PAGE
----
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How the five journalists with the greatest online influence use social media

May 26th, 2011 | 3 Comments | Posted by in Social media and blogging

Ben Goldacre, whose Bad Science blog and column in the Guardian keeps journalists writing about health in check; Hilary Alexander, fashion director of the Telegraph; Jemima Kiss, technology writer at the Guardian; Robert Peston, business editor for the BBC and Mike Butcher, editor of TechCrunch UK have all been ranked by PeerIndex as the five UK journalists with the greatest online influence.

PeerIndex measures social capital using a method very similar to that which Google uses to calculate its page rank. It automatically ranks those with a Twitter account but users can also add LinkedIn, Facebook, Tumblr and Quora accounts.

Here is a snapshot of stats on how the top five people in the list of the UK’s 100 most influential journalists online use social media.

1. Ben Goldacre @bengoldacre

In his own words: “Nerd cheerleader, Bad Science person, stats geek, research fellow in epidemiology, procrastinator.”
All his own tweets? Yes
Followers: More than 114,000
Total tweets: more than 13,500
Following: 765
Average number of tweets per day: 22
Average number of additional followers a day: 258
Facebook: a page with more than 11,000 likes
LinkedIn: no presence

Ben Goldacre’s Twitter account contains a mix of blog posts, retweets, personal opinions and conversations with other users. His behaviour is very active and social, making his feed entertaining and interesting.

2. Hilary Alexander @HilaryAlexander

In her own words: “Fashion and style news from the @Telegraph”
All her own tweets? No, they are also sent by other Telegraph fashion journalists
Followers: Almost 180,000
Total tweets: More than 5,600
Following: 165
Average number of tweets per day: 13
Average number of additional followers a day: 327
Facebook: a page with around 150 likes
LinkedIn: not active

Hilary Alexander is a name journalist who appears on television talking about fashion, hence the substantial following. Her Twitter feed consists of links to her column and comments. There is very little interaction.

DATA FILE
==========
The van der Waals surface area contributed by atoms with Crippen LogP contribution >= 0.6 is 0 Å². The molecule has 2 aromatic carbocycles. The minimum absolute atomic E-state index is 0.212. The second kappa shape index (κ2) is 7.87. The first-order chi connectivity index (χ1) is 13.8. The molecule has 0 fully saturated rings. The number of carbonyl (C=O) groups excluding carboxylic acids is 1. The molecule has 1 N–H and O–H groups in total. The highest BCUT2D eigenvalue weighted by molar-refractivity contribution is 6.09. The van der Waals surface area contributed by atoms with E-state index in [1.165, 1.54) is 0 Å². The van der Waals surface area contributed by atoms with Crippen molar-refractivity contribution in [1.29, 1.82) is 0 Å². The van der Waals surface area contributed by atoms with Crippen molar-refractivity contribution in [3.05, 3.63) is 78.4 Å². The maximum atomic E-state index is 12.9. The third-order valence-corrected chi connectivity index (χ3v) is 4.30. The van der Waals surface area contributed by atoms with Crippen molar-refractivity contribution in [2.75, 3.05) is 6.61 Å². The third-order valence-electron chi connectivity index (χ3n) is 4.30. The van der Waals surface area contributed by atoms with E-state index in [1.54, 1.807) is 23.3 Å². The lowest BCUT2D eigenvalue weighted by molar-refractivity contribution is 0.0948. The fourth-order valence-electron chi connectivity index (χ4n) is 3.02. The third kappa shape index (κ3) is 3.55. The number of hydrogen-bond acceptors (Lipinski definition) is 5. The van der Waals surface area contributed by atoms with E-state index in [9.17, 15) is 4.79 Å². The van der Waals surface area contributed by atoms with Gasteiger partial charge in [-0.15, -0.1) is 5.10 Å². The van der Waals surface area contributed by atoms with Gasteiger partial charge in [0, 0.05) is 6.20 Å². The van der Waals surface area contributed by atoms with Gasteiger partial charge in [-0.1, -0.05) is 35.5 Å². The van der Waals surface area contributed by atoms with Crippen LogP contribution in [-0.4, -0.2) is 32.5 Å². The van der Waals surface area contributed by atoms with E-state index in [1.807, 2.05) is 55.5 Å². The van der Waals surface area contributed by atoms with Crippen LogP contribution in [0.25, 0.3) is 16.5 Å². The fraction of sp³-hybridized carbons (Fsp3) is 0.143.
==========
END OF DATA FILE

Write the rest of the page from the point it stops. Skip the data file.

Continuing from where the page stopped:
3. Jemima Kiss @jemimakiss

In her own words: “Guardian writer, interwebbist and mother, not necessarily in that order. And totally offline, on sabbatical, until 28 May. Ain’t no tweetin’ going on ’til then.” We have spotted the odd rogue tweet, however
All her own tweets? Yes
Followers: More than 24,500
Total tweets: More than 18,000
Following: 581
Average number of tweets per day: 9
Average number of additional followers a day: 35
Facebook: a profile but no page
LinkedIn: 417 connections

Jemima Kiss was the most-followed British journalist on Twitter for a couple of years, but maternity leave allowed others to overtake her, even though she announced her son’s birth online within hours of the fact. When she is active her feed is a very social mix of articles, conversation, pictures and observations.

4. Robert Peston @peston

In his own words: “Business Editor for the BBC”
Followers: More than 36,000
Total tweets: More than 1,400
Following: 171
All his own tweets? Yes, some automated to send links of blog posts
Average number of tweets per day: 16
Average number of additional followers a day: 400
Facebook: a page with 482 likes
LinkedIn: not active

Robert Peston is another “name”. His Twitter account consists extensively of links to articles and observations. However, he does retweet and reference people in his observations even though he is not a conversational tweeter.

5. Mike Butcher @mikebutcher

In his own words: “Editor, TechCrunch Europe: @TCEurope Full bio: mbites.com/contact
All his own tweets? Yes
Followers: More than 24,000
Total tweets: Almost 20,000
Following: 4,429
Average number of tweets per day: 24
Average number of additional followers a day: 30
Facebook: a profile but no page
LinkedIn: +500 connections

Mike Butcher is another conversational tweeter. It can be difficult to find his articles on his Twitter account because he is always retweeting and chatting as well as writing his observations.

Additional reporting by Sarah Booker.

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TechCrunch editor on AOL, its new ‘sugar daddy’ parent

October 18th, 2010 | No Comments | Posted by in Business, Events, Online Journalism

At the AOP Digital Publishing Summit on Friday Journalism.co.uk caught up with editor of TechCrunch Europe Mike Butcher, to speak about the recent purchase of TechCrunch by AOL. Listen below to hear Butcher discuss TechCrunch’s dedication to independent editorial and the deal-breaker behind the purchase.

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#followjourn: Mike Butcher/editor

February 18th, 2010 | No Comments | Posted by in Recommended journalists